In connection to what I said, Swamiji (Swami Vivekananda) had once mentioned in one of his discourse, “the man from whom this veil is being lifted is the more knowing man. The man upon whom it lies thick is ignorant, and the man from whom it has entirely gone is all-knowing, omniscient. There have been omniscient men and I believe there will be yet, and that there will be myriads of them in the cycles to come. Like fire in a piece of flint, knowledge exists in the mind; suggestion is the friction which brings it out. So with all our feelings and actions—our tears and our smiles, our joys and our griefs, our weeping and our laughter, our curses and our blessings, our praises and our blames—every one of these we may find, if we calmly study our own selves, to have been brought out from within ourselves by so many blows. The result is what we are; all these blows taken together are called Karma,—work, action. Every mental and physical blow that is given to the soul, by which, as it were, fire is struck from it, and by which its own power and knowledge are discovered, is Karma, this word being used in its widest sense; thus we are all doing Karma all the time. I am talking to you: that is Karma. You are listening: that is Karma. We breathe: that is Karma. We walk: Karma. Everything we do, physical or mental, is Karma, and it leaves its marks on us”.

There arises a difficult question in this ideal of work. Intense activity is necessary; we must always work. We cannot live a minute without work. What then becomes. of rest? Here is one side of the life-struggle,—work, in which we are whirled rapidly round. And here is the other, that of calm, retiring renunciation: everything is peaceful around, there is very little of noise and show, only nature with her animals and flowers and mountains. Neither of them is a perfect picture. A man used to solitude, if brought in contact with the surging whirlpool of the world, will be crushed by it; just as the fish that lives in the deep sea water, as soon as it is brought to the surface, breaks into pieces, deprived of the weight of water on it that had kept it together. Can a man who, has been used to the turmoil and the rush of life live at ease if he comes to a quiet place? He suffers and perchance may lose his mind. The ideal man is he who, in the midst of the greatest silence and solitude, finds the intensest activity, and in the midst of the intensest activity finds the silence and solitude of the desert. He has learned the secret of restraint; he has controlled himself. He goes through the streets of a big city with all its traffic, and his mind is as calm as if he were in a cave, where not a sound could reach him; and he is intensely working all the time. That is the ideal of Karma-Yoga, and if you have attained to that you have really learned the secret of work.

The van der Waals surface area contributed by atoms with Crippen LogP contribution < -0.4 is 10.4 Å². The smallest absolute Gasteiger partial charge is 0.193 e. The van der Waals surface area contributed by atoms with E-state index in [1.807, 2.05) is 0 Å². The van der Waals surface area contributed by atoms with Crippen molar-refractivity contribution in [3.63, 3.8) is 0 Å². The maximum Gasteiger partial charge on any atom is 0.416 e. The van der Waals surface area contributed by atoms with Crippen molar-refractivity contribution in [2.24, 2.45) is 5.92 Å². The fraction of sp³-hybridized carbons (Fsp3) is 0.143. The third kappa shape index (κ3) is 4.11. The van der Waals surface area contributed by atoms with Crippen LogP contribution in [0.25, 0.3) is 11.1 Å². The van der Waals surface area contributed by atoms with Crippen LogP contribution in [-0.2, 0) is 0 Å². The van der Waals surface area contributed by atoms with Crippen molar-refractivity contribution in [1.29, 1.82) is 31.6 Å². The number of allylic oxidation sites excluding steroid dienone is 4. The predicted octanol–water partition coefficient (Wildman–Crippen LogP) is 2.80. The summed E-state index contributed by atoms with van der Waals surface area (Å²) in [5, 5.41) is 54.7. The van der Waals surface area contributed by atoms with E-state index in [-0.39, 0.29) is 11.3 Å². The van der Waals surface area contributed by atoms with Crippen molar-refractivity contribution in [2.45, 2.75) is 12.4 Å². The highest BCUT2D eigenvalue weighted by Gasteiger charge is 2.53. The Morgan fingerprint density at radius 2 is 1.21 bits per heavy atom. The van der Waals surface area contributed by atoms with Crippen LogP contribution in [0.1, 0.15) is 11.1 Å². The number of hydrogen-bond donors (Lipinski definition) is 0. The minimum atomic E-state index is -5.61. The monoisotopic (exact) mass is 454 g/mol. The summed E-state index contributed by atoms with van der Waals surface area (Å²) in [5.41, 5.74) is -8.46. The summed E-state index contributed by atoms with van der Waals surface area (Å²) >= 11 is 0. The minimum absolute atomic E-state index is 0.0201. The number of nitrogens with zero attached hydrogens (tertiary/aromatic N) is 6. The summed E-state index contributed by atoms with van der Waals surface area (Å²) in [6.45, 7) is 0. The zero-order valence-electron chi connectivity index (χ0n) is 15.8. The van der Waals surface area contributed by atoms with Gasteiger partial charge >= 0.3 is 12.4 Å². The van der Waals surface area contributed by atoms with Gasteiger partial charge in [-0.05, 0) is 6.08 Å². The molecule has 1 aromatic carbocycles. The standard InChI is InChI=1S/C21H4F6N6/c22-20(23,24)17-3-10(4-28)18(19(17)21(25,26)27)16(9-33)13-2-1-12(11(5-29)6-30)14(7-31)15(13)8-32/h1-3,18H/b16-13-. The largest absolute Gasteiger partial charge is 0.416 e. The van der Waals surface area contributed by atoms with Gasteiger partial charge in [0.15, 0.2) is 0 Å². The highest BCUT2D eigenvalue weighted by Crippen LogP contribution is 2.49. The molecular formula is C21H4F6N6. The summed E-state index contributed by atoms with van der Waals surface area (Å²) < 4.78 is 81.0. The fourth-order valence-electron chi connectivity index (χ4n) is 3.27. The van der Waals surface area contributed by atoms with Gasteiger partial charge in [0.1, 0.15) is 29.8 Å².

But we have to begin from the beginning, to take up the works as they come to us and slowly make ourselves, more unselfish every day. We must do the work and find out the motive power that prompts us; and, almost without exception, in the first years, we shall find that our motives are always selfish; but gradually this selfishness will melt by persistence, till at last will come the time when we shall be able to do really unselfish work. We may all hope that some day or other, as we struggle through the paths of life, there will come a time when we shall become perfectly unselfish; and the moment we attain to that, all our powers will be concentrated, and the knowledge which is ours will be manifest.